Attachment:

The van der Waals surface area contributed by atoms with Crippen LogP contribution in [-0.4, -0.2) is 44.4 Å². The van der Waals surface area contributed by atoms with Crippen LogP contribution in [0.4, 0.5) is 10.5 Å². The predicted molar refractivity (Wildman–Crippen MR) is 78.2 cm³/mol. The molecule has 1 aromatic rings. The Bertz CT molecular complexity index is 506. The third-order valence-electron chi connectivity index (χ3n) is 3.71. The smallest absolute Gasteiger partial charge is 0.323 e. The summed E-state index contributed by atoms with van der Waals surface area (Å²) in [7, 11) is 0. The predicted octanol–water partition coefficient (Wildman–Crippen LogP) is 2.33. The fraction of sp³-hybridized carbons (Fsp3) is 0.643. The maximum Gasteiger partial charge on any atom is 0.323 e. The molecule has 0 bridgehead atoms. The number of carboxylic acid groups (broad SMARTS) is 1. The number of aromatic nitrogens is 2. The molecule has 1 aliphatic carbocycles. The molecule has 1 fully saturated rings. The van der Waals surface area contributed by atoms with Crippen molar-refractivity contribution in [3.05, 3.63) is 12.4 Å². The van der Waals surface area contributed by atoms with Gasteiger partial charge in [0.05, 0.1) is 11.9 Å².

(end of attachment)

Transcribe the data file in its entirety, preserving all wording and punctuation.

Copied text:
The van der Waals surface area contributed by atoms with Crippen LogP contribution in [-0.4, -0.2) is 44.4 Å². The van der Waals surface area contributed by atoms with Crippen LogP contribution in [0.4, 0.5) is 10.5 Å². The predicted molar refractivity (Wildman–Crippen MR) is 78.2 cm³/mol. The molecule has 1 aromatic rings. The Bertz CT molecular complexity index is 506. The third-order valence-electron chi connectivity index (χ3n) is 3.71. The smallest absolute Gasteiger partial charge is 0.323 e. The summed E-state index contributed by atoms with van der Waals surface area (Å²) in [7, 11) is 0. The predicted octanol–water partition coefficient (Wildman–Crippen LogP) is 2.33. The fraction of sp³-hybridized carbons (Fsp3) is 0.643. The maximum Gasteiger partial charge on any atom is 0.323 e. The molecule has 0 bridgehead atoms. The number of carboxylic acid groups (broad SMARTS) is 1. The number of aromatic nitrogens is 2. The molecule has 1 aliphatic carbocycles. The molecule has 1 fully saturated rings. The van der Waals surface area contributed by atoms with Crippen molar-refractivity contribution in [3.05, 3.63) is 12.4 Å². The van der Waals surface area contributed by atoms with Gasteiger partial charge in [0.05, 0.1) is 11.9 Å².